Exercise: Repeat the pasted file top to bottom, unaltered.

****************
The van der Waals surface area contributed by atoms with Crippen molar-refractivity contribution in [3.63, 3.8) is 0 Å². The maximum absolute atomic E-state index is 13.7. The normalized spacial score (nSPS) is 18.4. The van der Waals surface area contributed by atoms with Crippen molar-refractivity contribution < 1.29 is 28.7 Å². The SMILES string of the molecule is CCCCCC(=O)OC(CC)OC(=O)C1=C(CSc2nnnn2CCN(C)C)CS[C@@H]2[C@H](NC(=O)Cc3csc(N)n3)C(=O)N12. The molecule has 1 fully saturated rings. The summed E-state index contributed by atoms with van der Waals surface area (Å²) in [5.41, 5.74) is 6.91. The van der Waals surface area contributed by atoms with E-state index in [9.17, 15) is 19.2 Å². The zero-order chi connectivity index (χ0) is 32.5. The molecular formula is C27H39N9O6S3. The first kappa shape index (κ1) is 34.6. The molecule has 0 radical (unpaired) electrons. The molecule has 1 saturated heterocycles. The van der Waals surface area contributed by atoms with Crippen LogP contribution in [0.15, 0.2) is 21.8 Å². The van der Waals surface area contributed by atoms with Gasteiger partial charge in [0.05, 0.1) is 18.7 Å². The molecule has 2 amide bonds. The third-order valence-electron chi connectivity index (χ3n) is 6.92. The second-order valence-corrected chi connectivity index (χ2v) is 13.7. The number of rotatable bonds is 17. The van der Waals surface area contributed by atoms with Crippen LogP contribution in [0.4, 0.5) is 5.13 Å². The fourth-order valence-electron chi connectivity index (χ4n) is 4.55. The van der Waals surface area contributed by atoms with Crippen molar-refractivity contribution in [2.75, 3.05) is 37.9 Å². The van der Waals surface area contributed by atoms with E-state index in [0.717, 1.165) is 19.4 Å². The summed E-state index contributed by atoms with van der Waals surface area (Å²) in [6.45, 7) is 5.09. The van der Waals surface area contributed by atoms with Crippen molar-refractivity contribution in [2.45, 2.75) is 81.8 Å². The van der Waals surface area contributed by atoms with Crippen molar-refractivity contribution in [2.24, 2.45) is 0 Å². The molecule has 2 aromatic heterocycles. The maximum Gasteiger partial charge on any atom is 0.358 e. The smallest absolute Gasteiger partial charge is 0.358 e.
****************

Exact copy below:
The van der Waals surface area contributed by atoms with Crippen molar-refractivity contribution in [3.63, 3.8) is 0 Å². The maximum absolute atomic E-state index is 13.7. The normalized spacial score (nSPS) is 18.4. The van der Waals surface area contributed by atoms with Crippen molar-refractivity contribution < 1.29 is 28.7 Å². The SMILES string of the molecule is CCCCCC(=O)OC(CC)OC(=O)C1=C(CSc2nnnn2CCN(C)C)CS[C@@H]2[C@H](NC(=O)Cc3csc(N)n3)C(=O)N12. The molecule has 1 fully saturated rings. The summed E-state index contributed by atoms with van der Waals surface area (Å²) in [5.41, 5.74) is 6.91. The van der Waals surface area contributed by atoms with E-state index in [9.17, 15) is 19.2 Å². The zero-order chi connectivity index (χ0) is 32.5. The molecular formula is C27H39N9O6S3. The first kappa shape index (κ1) is 34.6. The molecule has 0 radical (unpaired) electrons. The molecule has 1 saturated heterocycles. The van der Waals surface area contributed by atoms with Crippen LogP contribution in [0.15, 0.2) is 21.8 Å². The van der Waals surface area contributed by atoms with Gasteiger partial charge in [0.05, 0.1) is 18.7 Å². The molecule has 2 amide bonds. The third-order valence-electron chi connectivity index (χ3n) is 6.92. The second-order valence-corrected chi connectivity index (χ2v) is 13.7. The number of rotatable bonds is 17. The van der Waals surface area contributed by atoms with Crippen LogP contribution in [0.4, 0.5) is 5.13 Å². The fourth-order valence-electron chi connectivity index (χ4n) is 4.55. The van der Waals surface area contributed by atoms with Crippen molar-refractivity contribution in [2.75, 3.05) is 37.9 Å². The van der Waals surface area contributed by atoms with E-state index in [0.717, 1.165) is 19.4 Å². The summed E-state index contributed by atoms with van der Waals surface area (Å²) in [6.45, 7) is 5.09. The van der Waals surface area contributed by atoms with Crippen molar-refractivity contribution in [2.45, 2.75) is 81.8 Å². The van der Waals surface area contributed by atoms with Crippen molar-refractivity contribution in [2.24, 2.45) is 0 Å². The molecule has 2 aromatic heterocycles. The maximum Gasteiger partial charge on any atom is 0.358 e. The smallest absolute Gasteiger partial charge is 0.358 e.